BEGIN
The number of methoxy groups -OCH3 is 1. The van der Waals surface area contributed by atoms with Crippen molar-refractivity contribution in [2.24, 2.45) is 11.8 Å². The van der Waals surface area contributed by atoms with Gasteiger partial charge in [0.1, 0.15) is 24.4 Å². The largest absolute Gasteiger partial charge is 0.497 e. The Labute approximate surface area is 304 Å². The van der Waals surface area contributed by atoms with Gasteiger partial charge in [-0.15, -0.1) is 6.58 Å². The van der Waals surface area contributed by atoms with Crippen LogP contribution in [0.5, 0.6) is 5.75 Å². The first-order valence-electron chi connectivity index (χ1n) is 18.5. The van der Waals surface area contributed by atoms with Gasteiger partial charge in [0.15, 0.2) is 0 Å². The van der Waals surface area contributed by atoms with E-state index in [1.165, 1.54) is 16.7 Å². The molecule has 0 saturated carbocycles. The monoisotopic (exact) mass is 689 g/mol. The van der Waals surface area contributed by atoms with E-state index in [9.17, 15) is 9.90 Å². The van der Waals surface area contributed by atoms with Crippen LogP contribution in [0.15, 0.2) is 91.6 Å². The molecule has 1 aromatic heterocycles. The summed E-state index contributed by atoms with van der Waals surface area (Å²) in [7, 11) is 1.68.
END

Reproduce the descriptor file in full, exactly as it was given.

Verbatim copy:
The number of methoxy groups -OCH3 is 1. The van der Waals surface area contributed by atoms with Crippen molar-refractivity contribution in [2.24, 2.45) is 11.8 Å². The van der Waals surface area contributed by atoms with Gasteiger partial charge in [0.1, 0.15) is 24.4 Å². The largest absolute Gasteiger partial charge is 0.497 e. The Labute approximate surface area is 304 Å². The van der Waals surface area contributed by atoms with Gasteiger partial charge in [-0.15, -0.1) is 6.58 Å². The van der Waals surface area contributed by atoms with Crippen LogP contribution in [0.5, 0.6) is 5.75 Å². The first-order valence-electron chi connectivity index (χ1n) is 18.5. The van der Waals surface area contributed by atoms with Gasteiger partial charge in [0.15, 0.2) is 0 Å². The van der Waals surface area contributed by atoms with E-state index in [1.165, 1.54) is 16.7 Å². The molecule has 0 saturated carbocycles. The monoisotopic (exact) mass is 689 g/mol. The van der Waals surface area contributed by atoms with E-state index in [9.17, 15) is 9.90 Å². The van der Waals surface area contributed by atoms with Crippen LogP contribution in [0.15, 0.2) is 91.6 Å². The molecule has 1 aromatic heterocycles. The summed E-state index contributed by atoms with van der Waals surface area (Å²) in [7, 11) is 1.68.